My friend Shane Ahmet died recently from sarcoma (bad cancer). I wrote down some thoughts about him and want to preserve them for posterity so here they are. I didn't deliver the eulogy at his funeral, I did a religious reading instead. This was somewhat amusing since I am about as non-religious as you can get.
I was around 7 years old when Shane and I met and became friends while at school at St. Francesca Cabrini primary school.
One of my first memories of Shane was when we in the school playground.
He directed my attention to the young teacher on playground duty and said "let's go and chat her up".
I thought at the time that "chatting someone up" meant just talking to
them for a while. So we stood awkwardly talking to her for a few minutes until she
finally got suspicious and asked what we were up to. "We're chatting you up, Miss", was my reply.
Some other memories from that period include Shane and I dressed in our grey school shorts shivering
in the middle of winter trying to avoid footballs being
blasted at us by the older children. Another is Shane getting the idea to pass the time by
telling one boy on the playground that another boy on the other side of the playground had called
him a name. Then he kindly offered "and what should I tell him from you?". Intelligence and
a good sense of humor were two of Shane's qualities from the very beginning.
At St. Thomas the Apostle Secondary school in Nunhead Shane and I spent most of our time together.
We had similar interests in maths and science and also shared a healthy disinterest in sports, with
an exception being made for patball in the school playground. When it came time to
run around Peckham Rye Park Shane and I could usually be found at the very back of the line.
Once in science class I sat next to Shane as he conducted an interesting
plastic-pen-in-a-bunsen burner experiment. This was while the teacher
(I think it was Mr. Kajangu) stepped out of the classroom for a few minutes.
Unfortunately Shane was still busy with the experiment when he returned, and his timing was doubly
bad because corporal punishment was allowed back then. I remember that Shane proudly kept the melted pen
as a souvenir for some time afterwards.
At about that time Shane and I were good enough friends that we spent time visiting
each other's houses and staying overnight. A trip to his house in New Cross was a big adventure to me
and sometimes a bit of a headache for Shane's Mum who was the one who
came upstairs to tell us to be quiet and go to sleep.
I recall that Shane introduced me to his parent's whisky once - but don't worry, we both secretly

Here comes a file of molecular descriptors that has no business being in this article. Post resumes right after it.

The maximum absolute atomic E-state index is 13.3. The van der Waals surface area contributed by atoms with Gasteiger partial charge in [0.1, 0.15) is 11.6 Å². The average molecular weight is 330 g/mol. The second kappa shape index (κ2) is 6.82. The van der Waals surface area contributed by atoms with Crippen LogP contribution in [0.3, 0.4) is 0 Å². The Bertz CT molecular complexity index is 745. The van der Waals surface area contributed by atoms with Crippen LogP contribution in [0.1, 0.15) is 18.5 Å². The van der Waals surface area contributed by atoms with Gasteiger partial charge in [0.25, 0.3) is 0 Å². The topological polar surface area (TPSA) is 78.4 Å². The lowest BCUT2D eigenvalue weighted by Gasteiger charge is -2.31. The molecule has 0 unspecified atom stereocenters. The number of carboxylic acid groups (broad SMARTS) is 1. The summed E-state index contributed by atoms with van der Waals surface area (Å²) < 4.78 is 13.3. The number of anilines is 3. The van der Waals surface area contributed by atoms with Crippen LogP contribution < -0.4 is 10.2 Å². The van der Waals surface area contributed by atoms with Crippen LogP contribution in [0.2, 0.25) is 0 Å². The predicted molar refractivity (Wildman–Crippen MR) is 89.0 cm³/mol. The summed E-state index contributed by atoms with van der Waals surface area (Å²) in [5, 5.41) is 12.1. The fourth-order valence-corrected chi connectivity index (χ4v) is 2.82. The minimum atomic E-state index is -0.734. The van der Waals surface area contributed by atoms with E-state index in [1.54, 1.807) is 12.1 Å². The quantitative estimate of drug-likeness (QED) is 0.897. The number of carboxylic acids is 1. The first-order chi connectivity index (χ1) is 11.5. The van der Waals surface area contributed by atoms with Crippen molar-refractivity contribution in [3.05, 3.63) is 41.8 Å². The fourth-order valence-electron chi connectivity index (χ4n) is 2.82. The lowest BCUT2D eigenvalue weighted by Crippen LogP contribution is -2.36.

thought the taste was terrible so neither one of us took much more than a pretend sip or two.
Shane came with my family on holiday to Essex one summer. Shane impressed my Mum and my Great-aunt with
his polite, friendly and good-natured ways, as he did with everyone he met. Some time later we went
travelling around Europe with Jan and we successfully navigated several countries while listening to
Shane's Beatles tapes. Back home, Shane and I also spent quite a few enjoyable days out fishing at various
Shane and I shared notes as we both went through University and stayed in touch as we
entered the working world. At first I received funny letters and later funny emails about Shane's life as a
sixth-form college teacher. They were often filled with the frustrations of everyday life
but it was also clear that Shane was making a positive difference in the lives of many young people.
When I got married, moved to the US and then came back to London for a visit with three young children,
Shane kindly offered to let us stay at his house. He introduced the children
to the Wallace and Grommit series and when the time came to leave he sent them home with
Wallace and Grommit toys. As I write this, coincidentally, my 5 year-old boy is watching
one of those shows and I cannot help but compare the gentle, slightly eccentric Wallace with Shane.
Except Shane wasn't as much a fan of cheese as he was of curry and he leaned more towards cats than dogs.
Despite his illness, Shane never seemed sad or depressed. Amazingly, he remained
positive every time I talked to him on the phone. When I called he would always be the first to ask
how I was doing, which was amazing to me considering what he was going through.
Shane's final email to me that he sent a few months ago on December 12 2008 begins as follows:
"Hi Lou, how are you doing? looking forward to Christmas? Have you fallen foul to the
evils of games consoles or will the boys be getting an old tyre and a stick?"
The ability to crack a joke and see the funny side of things was typical Shane.
It is a privilege and and an honor to have had him as a friend.